Tomographic imaging with a scanning laser ophthalmoscope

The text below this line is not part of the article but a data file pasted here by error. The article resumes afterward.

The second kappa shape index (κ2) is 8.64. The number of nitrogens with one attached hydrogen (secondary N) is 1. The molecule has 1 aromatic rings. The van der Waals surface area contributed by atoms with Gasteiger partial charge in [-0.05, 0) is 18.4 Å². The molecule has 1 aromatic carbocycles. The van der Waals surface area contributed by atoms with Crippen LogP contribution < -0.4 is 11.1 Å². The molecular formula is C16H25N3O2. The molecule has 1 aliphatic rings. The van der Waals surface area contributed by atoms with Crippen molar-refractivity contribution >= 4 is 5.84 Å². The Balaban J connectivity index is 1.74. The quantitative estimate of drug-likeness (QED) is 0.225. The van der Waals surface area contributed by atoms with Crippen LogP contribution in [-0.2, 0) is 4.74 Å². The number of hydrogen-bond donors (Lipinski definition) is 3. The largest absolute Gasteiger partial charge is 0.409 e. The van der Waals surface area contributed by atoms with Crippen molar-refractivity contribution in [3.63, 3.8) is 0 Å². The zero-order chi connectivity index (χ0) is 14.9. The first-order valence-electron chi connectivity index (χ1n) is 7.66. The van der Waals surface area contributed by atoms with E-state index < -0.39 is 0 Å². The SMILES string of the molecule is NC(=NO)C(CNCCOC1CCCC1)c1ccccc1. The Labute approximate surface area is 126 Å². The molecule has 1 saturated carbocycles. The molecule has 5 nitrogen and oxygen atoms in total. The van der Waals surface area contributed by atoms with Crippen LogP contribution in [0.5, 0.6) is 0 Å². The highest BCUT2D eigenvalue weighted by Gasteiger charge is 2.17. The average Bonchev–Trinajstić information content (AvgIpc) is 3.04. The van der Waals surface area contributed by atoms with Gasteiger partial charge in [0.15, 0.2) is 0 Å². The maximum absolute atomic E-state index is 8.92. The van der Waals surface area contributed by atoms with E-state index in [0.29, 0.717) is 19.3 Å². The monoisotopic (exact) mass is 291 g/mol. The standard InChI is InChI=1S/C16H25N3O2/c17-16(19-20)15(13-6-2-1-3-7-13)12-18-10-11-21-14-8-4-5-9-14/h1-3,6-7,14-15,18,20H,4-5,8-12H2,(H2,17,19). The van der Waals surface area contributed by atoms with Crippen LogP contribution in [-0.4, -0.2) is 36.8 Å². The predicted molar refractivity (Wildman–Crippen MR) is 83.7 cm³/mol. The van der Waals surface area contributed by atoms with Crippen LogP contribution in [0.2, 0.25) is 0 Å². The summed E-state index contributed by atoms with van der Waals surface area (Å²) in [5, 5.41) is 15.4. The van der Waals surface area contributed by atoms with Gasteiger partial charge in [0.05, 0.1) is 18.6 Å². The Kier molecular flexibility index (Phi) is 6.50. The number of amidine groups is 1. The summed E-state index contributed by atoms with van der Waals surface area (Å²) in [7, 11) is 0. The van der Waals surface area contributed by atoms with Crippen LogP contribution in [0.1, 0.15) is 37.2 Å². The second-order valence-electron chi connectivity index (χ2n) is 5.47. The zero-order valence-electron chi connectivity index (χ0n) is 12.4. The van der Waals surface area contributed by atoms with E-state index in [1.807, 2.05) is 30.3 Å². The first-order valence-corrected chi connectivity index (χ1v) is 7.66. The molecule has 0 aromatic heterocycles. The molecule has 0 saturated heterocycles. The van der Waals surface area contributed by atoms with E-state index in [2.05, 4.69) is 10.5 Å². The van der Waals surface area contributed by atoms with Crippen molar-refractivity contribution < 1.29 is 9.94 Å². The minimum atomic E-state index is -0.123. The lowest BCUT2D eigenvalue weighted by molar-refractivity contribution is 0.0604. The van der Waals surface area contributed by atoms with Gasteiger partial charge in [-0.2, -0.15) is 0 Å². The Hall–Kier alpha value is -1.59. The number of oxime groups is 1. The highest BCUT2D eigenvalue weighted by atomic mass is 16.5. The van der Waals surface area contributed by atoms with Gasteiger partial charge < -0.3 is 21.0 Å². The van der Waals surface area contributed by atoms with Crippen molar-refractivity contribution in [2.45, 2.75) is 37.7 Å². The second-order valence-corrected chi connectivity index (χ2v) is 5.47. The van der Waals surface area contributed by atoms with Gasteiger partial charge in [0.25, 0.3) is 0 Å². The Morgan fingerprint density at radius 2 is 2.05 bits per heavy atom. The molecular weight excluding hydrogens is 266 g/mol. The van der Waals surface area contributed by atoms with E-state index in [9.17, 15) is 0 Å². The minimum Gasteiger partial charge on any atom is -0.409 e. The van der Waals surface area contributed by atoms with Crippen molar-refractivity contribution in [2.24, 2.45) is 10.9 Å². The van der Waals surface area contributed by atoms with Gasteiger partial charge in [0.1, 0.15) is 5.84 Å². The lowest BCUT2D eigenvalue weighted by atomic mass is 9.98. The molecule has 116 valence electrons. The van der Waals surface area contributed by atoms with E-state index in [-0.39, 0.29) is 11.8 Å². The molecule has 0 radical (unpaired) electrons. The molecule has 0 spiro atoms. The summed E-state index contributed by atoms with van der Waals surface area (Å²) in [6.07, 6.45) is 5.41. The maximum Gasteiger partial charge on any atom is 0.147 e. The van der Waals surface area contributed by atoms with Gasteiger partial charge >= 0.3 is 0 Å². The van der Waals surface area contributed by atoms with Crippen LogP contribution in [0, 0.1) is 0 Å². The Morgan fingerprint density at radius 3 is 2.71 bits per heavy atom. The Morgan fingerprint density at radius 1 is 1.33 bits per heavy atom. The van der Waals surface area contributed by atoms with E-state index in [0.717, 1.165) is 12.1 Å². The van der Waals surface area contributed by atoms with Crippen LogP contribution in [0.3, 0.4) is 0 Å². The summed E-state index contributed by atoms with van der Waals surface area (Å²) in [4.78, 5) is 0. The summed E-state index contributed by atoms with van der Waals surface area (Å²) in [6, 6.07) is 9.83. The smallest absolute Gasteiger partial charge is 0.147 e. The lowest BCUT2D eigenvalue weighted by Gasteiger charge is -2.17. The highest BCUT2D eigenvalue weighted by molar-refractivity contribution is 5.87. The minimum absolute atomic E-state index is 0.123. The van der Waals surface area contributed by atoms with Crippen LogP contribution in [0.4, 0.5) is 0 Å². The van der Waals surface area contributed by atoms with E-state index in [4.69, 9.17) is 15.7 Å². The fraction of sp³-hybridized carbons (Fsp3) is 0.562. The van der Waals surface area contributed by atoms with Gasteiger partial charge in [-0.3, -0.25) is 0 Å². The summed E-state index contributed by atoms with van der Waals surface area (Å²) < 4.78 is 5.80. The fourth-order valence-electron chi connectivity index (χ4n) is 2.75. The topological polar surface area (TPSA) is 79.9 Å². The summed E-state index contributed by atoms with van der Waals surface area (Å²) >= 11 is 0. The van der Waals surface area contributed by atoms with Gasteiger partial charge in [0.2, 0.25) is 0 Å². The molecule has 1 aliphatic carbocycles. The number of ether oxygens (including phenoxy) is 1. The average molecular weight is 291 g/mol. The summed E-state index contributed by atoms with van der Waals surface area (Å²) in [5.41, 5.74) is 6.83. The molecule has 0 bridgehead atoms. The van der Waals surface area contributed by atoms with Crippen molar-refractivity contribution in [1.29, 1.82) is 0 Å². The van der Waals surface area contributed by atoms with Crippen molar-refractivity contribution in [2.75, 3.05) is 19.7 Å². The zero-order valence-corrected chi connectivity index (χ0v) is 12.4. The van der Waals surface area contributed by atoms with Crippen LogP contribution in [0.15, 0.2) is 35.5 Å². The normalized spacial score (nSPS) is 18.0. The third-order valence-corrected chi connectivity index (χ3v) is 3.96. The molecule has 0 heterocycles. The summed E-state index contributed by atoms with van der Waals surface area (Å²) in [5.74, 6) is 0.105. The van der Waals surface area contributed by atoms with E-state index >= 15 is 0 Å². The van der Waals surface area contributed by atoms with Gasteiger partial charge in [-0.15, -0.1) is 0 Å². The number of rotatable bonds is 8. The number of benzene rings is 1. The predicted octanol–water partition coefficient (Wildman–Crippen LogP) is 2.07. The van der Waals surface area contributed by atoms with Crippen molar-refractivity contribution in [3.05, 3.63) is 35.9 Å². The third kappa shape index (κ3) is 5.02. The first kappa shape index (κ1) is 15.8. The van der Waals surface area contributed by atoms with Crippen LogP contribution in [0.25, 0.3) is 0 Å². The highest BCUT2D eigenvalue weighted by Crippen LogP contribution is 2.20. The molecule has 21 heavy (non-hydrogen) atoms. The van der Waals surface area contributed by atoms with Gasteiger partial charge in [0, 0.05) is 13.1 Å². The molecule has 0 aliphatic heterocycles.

Retinal imaging with a confocal scanning laser Ophthalmoscope (cSLO) involves scanning a small laser beam over the retina and constructing an image from the reflected light. By applying the confocal principle, tomographic images can be produced by measuring a sequence of slices at different retinal depths. However, the thickness of such slices, when compared with the retinal thickness, is too large to give useful 3D retinal images, if no processing is done. In this work, a prototype cSLO was modified in terms hardware and software to give the ability of doing the tomographic measurements with the maximum theoretical axial resolution possible. A model eye was built to test the performance of the system. A novel algorithm has been developed which fits a double Gaussian curve to the axial intensity profiles generated from a stack of images slices. The underlying assumption is that the laser light has mainly been reflected by two structures in the retina, the internal limiting membrane and the retinal pigment epithelium. From the fitted curve topographic images and novel thickness images of the retina can be generated. Deconvolution algorithms have also been developed to improve the axial resolution of the system, using a theoretically predicted cSLO point spread function. The technique was evaluated using measurements made on a model eye, four normal eyes and seven eyes containing retinal pathology. The reproducibility, accuracy and physiological measurements obtained, were compared with available published data, and showed good agreement. The difference in the measurements when using a double rather than a single Gaussian model was also analysed.